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Orioles’ pitching depth comes into focus with John Means still a question for Opening Day

John Means missing out on Friday’s Opening Day start for the Orioles because of arm soreness, which manager Brandon Hyde said the team would have to decide one way or another by Monday, would be an unfortunate way for this unprecedented season to begin.

It shouldn’t, however, be the kind of crisis it was when Opening Day plans were scuttled by an injury to Alex Cobb a few days before the 2019 season began.

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Then, the Orioles needed to shift pitchers around and use opener Nate Karns in the second game of the season. They only had three true starters for the first week of the season, and no real alternatives in reserve.

Now, the Orioles at least have a little notice. Hyde said the arm fatigue that kept Means from starting Sunday’s exhibition at the Philadelphia Phillies was “a lot better” Sunday, and that the team continues to hope Means can make that start.

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He also said he would prefer not to have a possible replacement pitcher on short rest the way Andrew Cashner did for him in 2019, which means the “contingency plans” the team mentioned would probably involve further changing their plans for the rest of this week’s exhibition games.

Cobb is scheduled to start Monday at Camden Yards against the Washington Nationals, and the plan that pitching coach Doug Brocail revealed last week regarding Wade LeBlanc starting the third exhibition game was flipped when Hyde said LeBlanc would pitch a simulated game at Camden Yards on Tuesday to allow right-hander Kohl Stewart to start the road game against the Nationals that night.

That plan wouldn’t be able to stand if Means can’t take the ball Friday at Fenway Park, especially if Hyde and Brocail want to be cautious about putting a pitcher’s health at risk by having him pitch on short rest after such a short ramp-up period.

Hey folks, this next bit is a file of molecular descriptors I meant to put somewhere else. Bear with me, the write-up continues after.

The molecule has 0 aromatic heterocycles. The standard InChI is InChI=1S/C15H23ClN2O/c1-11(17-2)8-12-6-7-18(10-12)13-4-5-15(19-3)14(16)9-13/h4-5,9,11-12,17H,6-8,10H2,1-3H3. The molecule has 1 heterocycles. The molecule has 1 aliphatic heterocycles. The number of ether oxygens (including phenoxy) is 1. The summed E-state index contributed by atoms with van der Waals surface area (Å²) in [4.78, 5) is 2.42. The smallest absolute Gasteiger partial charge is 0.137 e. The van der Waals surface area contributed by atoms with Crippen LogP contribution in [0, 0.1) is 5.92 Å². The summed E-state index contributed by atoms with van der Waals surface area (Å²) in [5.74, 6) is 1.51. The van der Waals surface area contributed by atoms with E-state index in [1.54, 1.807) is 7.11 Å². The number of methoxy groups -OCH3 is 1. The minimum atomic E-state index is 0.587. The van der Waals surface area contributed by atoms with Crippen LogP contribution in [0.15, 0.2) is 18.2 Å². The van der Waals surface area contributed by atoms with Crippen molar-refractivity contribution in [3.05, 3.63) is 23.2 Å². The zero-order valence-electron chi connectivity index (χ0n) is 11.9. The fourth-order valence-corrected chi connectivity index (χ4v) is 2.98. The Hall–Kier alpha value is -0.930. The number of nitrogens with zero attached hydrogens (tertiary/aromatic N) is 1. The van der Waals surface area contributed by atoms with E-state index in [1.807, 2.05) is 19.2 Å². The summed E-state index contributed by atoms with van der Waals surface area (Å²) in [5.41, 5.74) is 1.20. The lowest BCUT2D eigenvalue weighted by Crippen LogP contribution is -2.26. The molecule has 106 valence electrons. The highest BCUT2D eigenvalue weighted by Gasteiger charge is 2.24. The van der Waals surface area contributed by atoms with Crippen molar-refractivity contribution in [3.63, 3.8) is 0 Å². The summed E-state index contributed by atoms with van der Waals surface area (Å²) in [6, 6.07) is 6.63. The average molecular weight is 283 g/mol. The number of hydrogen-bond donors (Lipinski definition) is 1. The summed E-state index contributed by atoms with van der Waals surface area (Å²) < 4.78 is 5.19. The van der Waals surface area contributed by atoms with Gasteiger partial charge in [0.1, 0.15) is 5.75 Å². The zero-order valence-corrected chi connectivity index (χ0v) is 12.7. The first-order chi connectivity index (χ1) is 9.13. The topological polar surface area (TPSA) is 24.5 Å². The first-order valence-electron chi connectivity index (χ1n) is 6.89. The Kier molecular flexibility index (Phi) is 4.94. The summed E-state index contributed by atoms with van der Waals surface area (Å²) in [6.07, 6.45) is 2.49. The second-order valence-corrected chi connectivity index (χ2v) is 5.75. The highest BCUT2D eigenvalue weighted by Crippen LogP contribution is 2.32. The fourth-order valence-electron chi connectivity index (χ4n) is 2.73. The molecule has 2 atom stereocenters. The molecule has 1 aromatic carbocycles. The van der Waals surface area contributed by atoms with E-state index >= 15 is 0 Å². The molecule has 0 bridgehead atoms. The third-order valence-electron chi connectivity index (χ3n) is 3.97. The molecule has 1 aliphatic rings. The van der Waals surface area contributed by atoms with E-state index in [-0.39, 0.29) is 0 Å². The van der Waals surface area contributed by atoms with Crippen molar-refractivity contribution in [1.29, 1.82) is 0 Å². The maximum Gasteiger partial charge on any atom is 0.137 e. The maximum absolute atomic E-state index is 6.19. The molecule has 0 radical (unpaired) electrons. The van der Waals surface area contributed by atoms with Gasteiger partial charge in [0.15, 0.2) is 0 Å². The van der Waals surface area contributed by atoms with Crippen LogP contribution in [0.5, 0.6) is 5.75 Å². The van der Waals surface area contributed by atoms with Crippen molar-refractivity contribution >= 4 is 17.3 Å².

If the Orioles want to hold out hope on Means and let Cobb and LeBlanc (and possibly Stewart) stay on schedule, they could just have Asher Wojciechowski or Tommy Milone deputize on what would be extra rest, considering neither has a looming assignment in an exhibition game.

Absent that, the Orioles could simply be forced to execute what appears to be their plan to back up starting pitchers with a full stable of stretched-out pitchers at their Bowie camp or on the three-man taxi squad once the season begins.

That’s where Eshelman, who pitched 4⅔ shutout innings Sunday against Philadelphia, comes in.

“There’s a few guys in play if John can’t go, so the way Tom threw the ball tonight — that’s a major league lineup,” Hyde said after the 5-1 win. “He’s facing seven All-Stars the first seven hitters in that lineup.”

A team with six major league starters on its roster shouldn’t have to tap a non-roster option on Opening Day, but it seems like those options — and not the team’s prospects who are on the 40-man roster — are going to be the first in line as rotation depth.

Eshelman was one of a handful of options from the beginning of this summer camp, though numbers have dwindled. Left-hander Ty Blach hurt his elbow and recently had Tommy John elbow reconstruction surgery. Right-hander Chandler Shepherd was sent to the Bowie camp.

Cesar Valdez, a 35-year-old minor league free agent, pitched four innings in his last intrasquad appearance.

Provided Eshelman isn’t needed in the Opening Day roster equation, he, Shepherd and Valdez are likely going to get first crack at being ready to start at a moment’s notice for the Orioles. Hyde said having a fallback starting option on the team’s three-man traveling taxi squad on the road was going to be a priority, given the possibility that a positive COVID-19 test could throw pitching plans into flux at a moment’s notice.

At least early in the summer, however, don’t expect pitching prospects at Bowie like Dean Kremer and Keegan Akin — both of whom are on the 40-man roster — or right-hander Michael Baumann to be immediate options.

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Director of player development Matt Blood indicated Sunday that some of the options that were currently at the main Orioles camp had a better chance of getting the first shots at major league opportunities than the ones at the Bowie game.

“I would say these guys are working towards that opportunity,” Blood said. “You all have seen it, you’ve covered baseball a long time. A lot of different things can happen and the right situation on the right day with the right person. I would say these guys are preparing as if they may get the call. That’s the right way to go about it.”

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